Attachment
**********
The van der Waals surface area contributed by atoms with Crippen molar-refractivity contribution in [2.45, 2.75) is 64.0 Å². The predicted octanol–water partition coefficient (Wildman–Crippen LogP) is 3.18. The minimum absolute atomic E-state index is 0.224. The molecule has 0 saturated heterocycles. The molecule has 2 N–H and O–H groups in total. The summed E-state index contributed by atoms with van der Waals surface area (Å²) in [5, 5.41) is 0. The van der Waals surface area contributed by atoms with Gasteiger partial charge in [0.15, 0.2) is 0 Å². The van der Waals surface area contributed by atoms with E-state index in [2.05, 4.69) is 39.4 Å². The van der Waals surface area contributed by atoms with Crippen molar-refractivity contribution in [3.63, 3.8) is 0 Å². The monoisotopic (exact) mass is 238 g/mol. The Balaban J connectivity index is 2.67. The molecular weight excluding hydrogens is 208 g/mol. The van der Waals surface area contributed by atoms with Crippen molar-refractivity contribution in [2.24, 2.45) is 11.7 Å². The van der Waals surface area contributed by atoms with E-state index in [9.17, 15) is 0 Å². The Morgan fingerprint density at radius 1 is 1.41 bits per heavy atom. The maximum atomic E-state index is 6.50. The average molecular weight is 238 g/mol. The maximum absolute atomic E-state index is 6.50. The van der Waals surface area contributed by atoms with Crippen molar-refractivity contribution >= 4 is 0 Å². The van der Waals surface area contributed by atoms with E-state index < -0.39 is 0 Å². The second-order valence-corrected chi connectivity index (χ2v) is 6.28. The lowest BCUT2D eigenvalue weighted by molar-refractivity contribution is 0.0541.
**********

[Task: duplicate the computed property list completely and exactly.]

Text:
The van der Waals surface area contributed by atoms with Crippen molar-refractivity contribution in [2.45, 2.75) is 64.0 Å². The predicted octanol–water partition coefficient (Wildman–Crippen LogP) is 3.18. The minimum absolute atomic E-state index is 0.224. The molecule has 0 saturated heterocycles. The molecule has 2 N–H and O–H groups in total. The summed E-state index contributed by atoms with van der Waals surface area (Å²) in [5, 5.41) is 0. The van der Waals surface area contributed by atoms with Gasteiger partial charge in [0.15, 0.2) is 0 Å². The van der Waals surface area contributed by atoms with E-state index in [2.05, 4.69) is 39.4 Å². The van der Waals surface area contributed by atoms with Crippen molar-refractivity contribution in [3.63, 3.8) is 0 Å². The monoisotopic (exact) mass is 238 g/mol. The Balaban J connectivity index is 2.67. The molecular weight excluding hydrogens is 208 g/mol. The van der Waals surface area contributed by atoms with Crippen molar-refractivity contribution in [2.24, 2.45) is 11.7 Å². The van der Waals surface area contributed by atoms with E-state index in [9.17, 15) is 0 Å². The Morgan fingerprint density at radius 1 is 1.41 bits per heavy atom. The maximum atomic E-state index is 6.50. The average molecular weight is 238 g/mol. The maximum absolute atomic E-state index is 6.50. The van der Waals surface area contributed by atoms with Crippen molar-refractivity contribution >= 4 is 0 Å². The van der Waals surface area contributed by atoms with E-state index < -0.39 is 0 Å². The second-order valence-corrected chi connectivity index (χ2v) is 6.28. The lowest BCUT2D eigenvalue weighted by molar-refractivity contribution is 0.0541.